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Tuesday, January 31, 2006

I Blew Up The Movie Industry REAL GOOD 


Since I'm ruminating about Undercover, here are some excerpts from a discussion/interview about Steve Taylor:


In 1983, the fledgling Contemporary Christian Music scene was dominated largely by inspirational pop and behind-the-times rock bands. Amy Grant was still a rising star and virtually no one had heard of Michael W. Smith. Suddenly, a young twenty-something emerged with his debut EP, I Want to Be a Clone, armed with a relevant new wave rock sound and lyrical wit that challenged Christians to consider their faith and actions.

That artist was Steve Taylor, who went on to become one of the most important Christian artists in the next two decades—half that time in a solo career, including an all-too-brief stint with the mainstream band Chagall Guevara. Since then, Taylor has made an impact as a producer, record label executive, and music video director. But it's been ten years since his last album, and his Squint record label—once home for Sixpence None the Richer, Burlap to Cashmere, and Chevelle—folded....

Most remember your solo work for your honest, witty, and satirical writing. How naturally did that come to you?

Taylor: (Smiling) Yeah, the satire probably came a little too naturally for me. I think there was an aspect of that which probably garnered attention because it was Christian music—when you're working in a small enough pool, it's easier to make a big splash....

Now you're focused on making movies. What's your current project?

Taylor: The Second Chance. It's probably best described as a "black and white buddy movie"—a white and a black get together and don't like each other, but by the end of the movie they do. It's centered on two churches in the Nashville area—one predominantly white in the suburbs, the other predominantly black in the inner city. The associate pastor from the big suburban church, played by Michael W. Smith, gets "sent down" to the inner city church to rediscover what it's all about, and hijinks ensue.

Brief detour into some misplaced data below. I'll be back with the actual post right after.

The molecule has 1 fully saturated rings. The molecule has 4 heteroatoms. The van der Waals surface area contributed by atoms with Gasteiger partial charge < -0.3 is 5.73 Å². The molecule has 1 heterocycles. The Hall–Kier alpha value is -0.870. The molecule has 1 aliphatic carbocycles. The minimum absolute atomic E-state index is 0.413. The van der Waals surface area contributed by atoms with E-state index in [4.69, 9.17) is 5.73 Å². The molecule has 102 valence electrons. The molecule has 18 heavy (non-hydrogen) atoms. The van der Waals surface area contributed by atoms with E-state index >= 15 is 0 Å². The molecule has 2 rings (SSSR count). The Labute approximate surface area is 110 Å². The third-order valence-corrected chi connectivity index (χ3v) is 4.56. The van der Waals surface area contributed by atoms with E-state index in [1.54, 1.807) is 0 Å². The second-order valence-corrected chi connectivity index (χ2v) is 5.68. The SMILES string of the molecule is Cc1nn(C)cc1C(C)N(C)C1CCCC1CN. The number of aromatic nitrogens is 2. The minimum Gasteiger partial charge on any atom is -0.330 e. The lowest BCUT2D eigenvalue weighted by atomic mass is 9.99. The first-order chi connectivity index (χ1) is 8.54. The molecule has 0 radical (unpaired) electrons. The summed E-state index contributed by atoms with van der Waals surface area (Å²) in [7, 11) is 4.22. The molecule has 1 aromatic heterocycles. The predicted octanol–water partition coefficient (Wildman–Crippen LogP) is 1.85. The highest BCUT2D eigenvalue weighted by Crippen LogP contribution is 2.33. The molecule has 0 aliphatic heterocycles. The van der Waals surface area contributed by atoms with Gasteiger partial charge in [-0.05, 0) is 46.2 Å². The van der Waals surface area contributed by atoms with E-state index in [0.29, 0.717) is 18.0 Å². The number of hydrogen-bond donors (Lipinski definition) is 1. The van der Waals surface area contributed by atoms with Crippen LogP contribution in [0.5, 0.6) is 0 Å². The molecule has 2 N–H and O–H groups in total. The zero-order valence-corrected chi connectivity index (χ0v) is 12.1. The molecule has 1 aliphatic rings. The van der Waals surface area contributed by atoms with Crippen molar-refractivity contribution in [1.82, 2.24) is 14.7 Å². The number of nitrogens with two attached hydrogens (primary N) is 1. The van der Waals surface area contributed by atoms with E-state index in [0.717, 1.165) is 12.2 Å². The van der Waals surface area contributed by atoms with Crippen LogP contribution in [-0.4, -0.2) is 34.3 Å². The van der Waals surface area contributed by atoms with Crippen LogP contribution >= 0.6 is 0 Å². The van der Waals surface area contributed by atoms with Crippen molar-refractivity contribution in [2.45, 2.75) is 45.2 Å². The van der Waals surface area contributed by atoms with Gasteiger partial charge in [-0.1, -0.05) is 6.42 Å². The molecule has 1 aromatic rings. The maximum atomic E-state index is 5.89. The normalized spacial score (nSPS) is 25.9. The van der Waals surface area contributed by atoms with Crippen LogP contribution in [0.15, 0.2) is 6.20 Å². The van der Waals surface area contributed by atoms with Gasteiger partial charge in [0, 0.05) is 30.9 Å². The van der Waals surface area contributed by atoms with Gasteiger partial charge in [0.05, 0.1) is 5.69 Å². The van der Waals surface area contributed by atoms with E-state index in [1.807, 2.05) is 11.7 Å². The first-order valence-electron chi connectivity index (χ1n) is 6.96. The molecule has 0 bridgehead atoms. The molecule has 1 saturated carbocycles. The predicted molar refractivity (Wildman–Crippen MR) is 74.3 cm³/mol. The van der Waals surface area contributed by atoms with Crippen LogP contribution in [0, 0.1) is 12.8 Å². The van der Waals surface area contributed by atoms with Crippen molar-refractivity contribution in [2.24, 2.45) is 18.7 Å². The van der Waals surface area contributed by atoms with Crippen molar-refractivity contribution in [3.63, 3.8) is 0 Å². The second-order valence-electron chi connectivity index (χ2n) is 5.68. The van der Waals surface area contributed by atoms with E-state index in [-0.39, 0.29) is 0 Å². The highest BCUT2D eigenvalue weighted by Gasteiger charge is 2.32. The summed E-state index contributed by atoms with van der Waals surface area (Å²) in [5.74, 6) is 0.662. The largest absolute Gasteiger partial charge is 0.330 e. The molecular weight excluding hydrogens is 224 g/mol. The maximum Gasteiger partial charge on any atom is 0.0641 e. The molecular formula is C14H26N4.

How did you choose Smith for the role?

Taylor: It was one of the film's writers, my longtime friend Ben Pearson, who thought Smith should try for the lead. We got with him early on, and gave him what amounted to a screen test to see if he could act. When we decided he could pull it off, it's fair to say we wrote the part with him in mind to play it.

And the other lead is played by?

Taylor: Jeff Obafemi Carr, who's a pretty well known actor in town. We were originally hoping for a B+ actor like Don Cheadle or Jeffrey Wright, but both of them were booked. Jeff auditioned and read through a table reading of the script cold, and I'm not exaggerating, every line was exactly how I heard it when we were writing it. I talked to him afterwards, and honestly told him that I'd like to use him as a backup if we couldn't get a better-known star for the film. He was very gracious, and as it turned out, he seemed the best actor for the job.

You're planning to release this in theaters to the mainstream?

Taylor: Right. One of the reasons we've avoided the tag "Christian film" is because it's the kiss of death—it's not an apocalyptic thriller or a conversion story. It's a redemption story, set in the world of these two churches, and we wanted to tell an authentic story deep in those settings.

You ever see Alec Baldwin play Jimmy Swaggart in Great Balls of Fire? It was so awful—a total caricature and an embarrassment. I'm sure he would agree, because he's an awesome actor. It was a great example of why Hollywood doesn't seem to understand the Christian culture. Then Robert Duvall came around, saying for years that nobody ever gets it right, that he was going to do it right. He made The Apostle, and he nailed the Southern Pentecostal scene, using local people and a small budget to do a great job. I wouldn't want to be directly compared with that movie, but that was the gold standard. Our aspirations were to try and approach that kind of realism and authenticity.



From the Ontario Empoblog (Latest OVVA news here)

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